To Gettysburg and Beyond: The Parallel Lives of Joshua Lawrence Chamberlain and Edward Porter

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From Manassas to Appomattox, Joshua Lawrence Chamberlain and Edward Porter Alexander fought in nearly every major eastern battle of the Civil War. Tested by the savagery of combat, Chamberlain mastered the soldier's art and rose to become one of the best of the Union's frontline infantry commanders. Alexander, artillerist and engineer, indispensable aide to Lee and Longstreet, built a reputation as one of the most brilliant officers of the Confederacy. Fast-paced, full of the feel and texture of battle, To ...
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Overview

From Manassas to Appomattox, Joshua Lawrence Chamberlain and Edward Porter Alexander fought in nearly every major eastern battle of the Civil War. Tested by the savagery of combat, Chamberlain mastered the soldier's art and rose to become one of the best of the Union's frontline infantry commanders. Alexander, artillerist and engineer, indispensable aide to Lee and Longstreet, built a reputation as one of the most brilliant officers of the Confederacy. Fast-paced, full of the feel and texture of battle, To Gettysburg and Beyond is also very much a personal story of the two men. Chamberlain, from rustic Maine beginnings, is a nineteenth-century archetype: a romantic fighting the first of the world's modern wars while straining to interpret the carnage through the idiom of the knightly joust, ennobling and clean. Alexander, of the Georgia planter class, viewed war with a clear, cold eye, casting a long glance forward to our own dismal century. Their lives subsequent to the war are emblematic of the American society that emerged from the most deadly conflict in this nation's history.
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Editorial Reviews

Publishers Weekly - Publisher's Weekly
Freelance journalist Golay's dual biography of two Civil War colonels, one Union, the other Confederate, dramatizes the differing styles of command of the opposing armies at middle-rank level. Chamberlain (1828-1914) was a gifted recruit who led the 20th Maine regiment and dreamed of personal glory; Alexander (1835-1910), a West Pointer from Georgia, was a practical professional who commanded the artillery in General Robert E. Lee's First Corps. Golay describes how each performed in battle, their actions directly affecting the outcome at Gettysburg (Chamberlain) and Fredericksburg (Alexander). Both enjoyed success in their postwar lives, Chamberlain as governor of Maine, Alexander as a railroad executive; but neither found his work as fulfilling as commanding men in battle. Golay's account of their visits to their former battlefields and their involvement in veterans' affairs offers an unusual perspective on the Civil War. In his analysis of their memoirs (both had ``something of a genius for fighting and the later remembering of it''), Golay compares Chamberlain's saccharine Victorian sensibilities with Alexander's pragmatic repudiation of Lost Cause sentimentality. (Nov.)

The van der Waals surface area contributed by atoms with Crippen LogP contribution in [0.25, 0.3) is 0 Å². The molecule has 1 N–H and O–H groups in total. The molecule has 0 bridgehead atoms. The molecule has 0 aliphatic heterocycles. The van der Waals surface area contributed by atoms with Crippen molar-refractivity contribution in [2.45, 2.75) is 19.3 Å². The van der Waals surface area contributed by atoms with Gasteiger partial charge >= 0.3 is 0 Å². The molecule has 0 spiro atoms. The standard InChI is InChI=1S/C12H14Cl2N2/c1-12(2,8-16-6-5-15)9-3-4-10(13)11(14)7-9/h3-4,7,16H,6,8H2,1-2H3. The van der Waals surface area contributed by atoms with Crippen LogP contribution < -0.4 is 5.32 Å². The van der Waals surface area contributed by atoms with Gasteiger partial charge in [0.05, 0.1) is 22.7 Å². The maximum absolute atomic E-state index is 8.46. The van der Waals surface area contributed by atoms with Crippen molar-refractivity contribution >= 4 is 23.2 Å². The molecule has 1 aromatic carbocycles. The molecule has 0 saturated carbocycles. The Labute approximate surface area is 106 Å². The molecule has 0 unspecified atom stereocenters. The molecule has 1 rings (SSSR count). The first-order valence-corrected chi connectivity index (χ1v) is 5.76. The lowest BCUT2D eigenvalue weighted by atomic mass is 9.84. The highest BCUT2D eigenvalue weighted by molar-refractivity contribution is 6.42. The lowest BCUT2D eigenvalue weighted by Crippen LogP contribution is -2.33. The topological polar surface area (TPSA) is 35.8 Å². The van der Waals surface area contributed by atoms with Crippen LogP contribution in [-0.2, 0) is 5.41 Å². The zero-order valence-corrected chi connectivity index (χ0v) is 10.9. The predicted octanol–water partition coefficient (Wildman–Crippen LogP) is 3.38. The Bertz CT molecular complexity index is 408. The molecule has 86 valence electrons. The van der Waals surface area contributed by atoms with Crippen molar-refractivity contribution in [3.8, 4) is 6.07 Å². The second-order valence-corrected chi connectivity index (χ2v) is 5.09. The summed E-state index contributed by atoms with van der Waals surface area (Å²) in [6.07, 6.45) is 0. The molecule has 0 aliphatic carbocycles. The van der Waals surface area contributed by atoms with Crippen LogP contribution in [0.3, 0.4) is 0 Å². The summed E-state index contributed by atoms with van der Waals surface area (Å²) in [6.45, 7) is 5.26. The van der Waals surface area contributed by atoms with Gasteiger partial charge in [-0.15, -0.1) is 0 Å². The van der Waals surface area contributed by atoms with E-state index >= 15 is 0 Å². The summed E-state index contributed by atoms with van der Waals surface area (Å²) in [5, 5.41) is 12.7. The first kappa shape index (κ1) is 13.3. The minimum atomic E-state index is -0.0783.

Library Journal
Chamberlain, a literature professor who framed his world in terms of honor and nobility, enlisted in the Union Army from boredom and quickly mastered the art of war. Alexander, a West Point-trained engineer, was a pragmatic problem solver who became, arguably, the ablest artillery officer of the Confederacy. Both men fought with distinction in many battles, and both have attracted recent biographers (Alice R. Trulock, In the Hands of Providence: Joshua L. Chamberlain and the American Civil War, LJ 6/1/92; Fighting for the Confederacy: Personal Recollections of General Edward Porter Alexander, LJ 9/1/89). Journalist Golay (The Civil War, Facts on File, 1992) combines their stories, arguing that both men found that the glories of war made their peacetime lives disappointing. He writes well, but though he has done his research (most of his footnotes are enlightening), few in his audience won't know the North and South had different names for battles. Furthermore, his thesis seems to fit Chamberlain better than Alexander. This title shouldn't replace biographies of either subject, but it should be considered for good Civil War collections.-Robert C. Moore, Dupont Merck Pharmaceutical Co. Information Svcs., N. Billerica, Mass.
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Product Details

  • ISBN-13: 9780517592854
  • Publisher: Crown Publishing Group
  • Publication date: 11/8/1994
  • Edition description: 1st ed
  • Edition number: 1
  • Pages: 416

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